KATY BURTON | Scroll Photography

KATY BURTON | Scroll Photography

The BYU-Idaho Automotive Technology Program offers automotive repair for students, faculty and members of the community.

“These students doing the repairs are automotive engineering technology students,” said Justin Miller, faculty member in the Department of Mechanical Engineering. “Most of these students are not just here to learn how to fix cars. Many of these students will become those who develop cars.”

Repairs and projects brought in are counted as practical experience for the students and need to be related to the classwork, according to the university’s Vehicle Repair Web page.

“These repairs are for the students to gain practical experience and to help others,” Miller said.

Miller said that since the projects are student-run, the only time the students are available to complete repairs is during their class time, which occur for two hours a few days out of the week.

“Our service fee can range from $10-15 and then the payment for parts if needed,” Miller said. “Even though it is cheaper, the projects usually take longer.”

Once work on a car is started, owners are not allowed to take their car until the project is complete, according to the Vehicle Repair Web page.

“Most repairs would be best for people who can live without their car for several days or even a week or two,” Miller said.

Miller said the student mechanics are not perfect, but have a very high success rate.

“I didn’t know that the school offered this service,” said Rachel Reynolds, a freshman studying elementary education. “I feel, though, that having this on campus, I would be more willing to trust those working on my car and would be more willing to leave my car with these students because I live close to campus.”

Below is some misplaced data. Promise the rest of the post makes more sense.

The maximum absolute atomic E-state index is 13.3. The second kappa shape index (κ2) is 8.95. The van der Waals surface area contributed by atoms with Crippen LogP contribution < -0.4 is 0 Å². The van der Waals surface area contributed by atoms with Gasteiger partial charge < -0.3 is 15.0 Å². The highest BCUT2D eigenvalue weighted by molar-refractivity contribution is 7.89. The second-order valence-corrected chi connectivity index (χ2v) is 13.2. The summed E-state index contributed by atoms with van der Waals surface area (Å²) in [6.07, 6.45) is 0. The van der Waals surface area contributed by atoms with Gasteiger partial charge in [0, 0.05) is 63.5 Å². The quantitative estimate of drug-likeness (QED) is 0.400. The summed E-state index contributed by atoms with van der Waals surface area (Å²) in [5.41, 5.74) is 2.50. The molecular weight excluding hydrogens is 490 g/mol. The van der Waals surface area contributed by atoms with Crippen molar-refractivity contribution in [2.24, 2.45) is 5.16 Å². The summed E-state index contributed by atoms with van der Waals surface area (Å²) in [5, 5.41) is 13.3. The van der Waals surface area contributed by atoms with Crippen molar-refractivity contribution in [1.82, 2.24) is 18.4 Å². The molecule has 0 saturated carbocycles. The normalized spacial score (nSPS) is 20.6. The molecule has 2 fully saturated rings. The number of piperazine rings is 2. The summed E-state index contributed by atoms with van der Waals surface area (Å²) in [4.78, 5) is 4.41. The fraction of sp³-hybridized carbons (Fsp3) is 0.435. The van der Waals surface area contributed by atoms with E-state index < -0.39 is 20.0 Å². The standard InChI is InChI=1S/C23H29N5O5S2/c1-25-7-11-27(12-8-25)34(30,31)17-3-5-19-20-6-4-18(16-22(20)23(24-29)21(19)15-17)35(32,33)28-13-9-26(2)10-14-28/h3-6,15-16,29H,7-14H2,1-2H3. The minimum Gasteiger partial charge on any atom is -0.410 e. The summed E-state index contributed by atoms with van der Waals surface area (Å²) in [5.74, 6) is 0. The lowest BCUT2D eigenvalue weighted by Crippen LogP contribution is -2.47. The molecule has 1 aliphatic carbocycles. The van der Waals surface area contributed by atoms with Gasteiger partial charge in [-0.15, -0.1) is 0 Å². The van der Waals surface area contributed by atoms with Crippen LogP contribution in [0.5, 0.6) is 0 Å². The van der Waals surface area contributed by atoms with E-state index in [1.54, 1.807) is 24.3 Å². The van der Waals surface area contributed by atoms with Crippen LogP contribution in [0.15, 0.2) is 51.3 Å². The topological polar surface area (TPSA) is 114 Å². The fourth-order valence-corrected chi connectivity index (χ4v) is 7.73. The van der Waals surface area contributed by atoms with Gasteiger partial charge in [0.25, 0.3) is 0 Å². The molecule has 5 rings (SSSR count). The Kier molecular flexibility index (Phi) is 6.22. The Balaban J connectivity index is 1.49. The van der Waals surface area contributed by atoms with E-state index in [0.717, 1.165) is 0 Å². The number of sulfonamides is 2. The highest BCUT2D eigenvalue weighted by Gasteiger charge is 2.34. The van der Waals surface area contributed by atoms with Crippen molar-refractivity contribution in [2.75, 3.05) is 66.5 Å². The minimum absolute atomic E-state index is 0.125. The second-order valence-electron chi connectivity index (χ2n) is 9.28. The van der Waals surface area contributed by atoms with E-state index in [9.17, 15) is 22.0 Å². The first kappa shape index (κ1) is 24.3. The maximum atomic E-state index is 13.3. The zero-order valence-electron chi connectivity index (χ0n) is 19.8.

Miller said BYU-I students are known for being prepared in the field once they leave school because of this practical experience from                                       these projects.

“The first priority of this service is for students to gain personal experience, and our second priority is to fix cars,” Miller said.

Miller said the department is grateful for the faculty, students and members of the community who provide projects for the students.

Depending on the semester, certain projects are required to meet the students needs. Projects in the spring and fall semesters have different requirements than projects the students would need in the winter semester, according to the Vehicle Repair Web page.

There are three ways to sign up for a repair:

Through the Vehicle Repair Web page, www.byui.edu/automotive-technology/vehicle-repair

By phone at 208-496-7660

By email automotivedept@byui.edu

To find specifics on projects that the automotive repair students need, visit the Vehicle Repair Web page.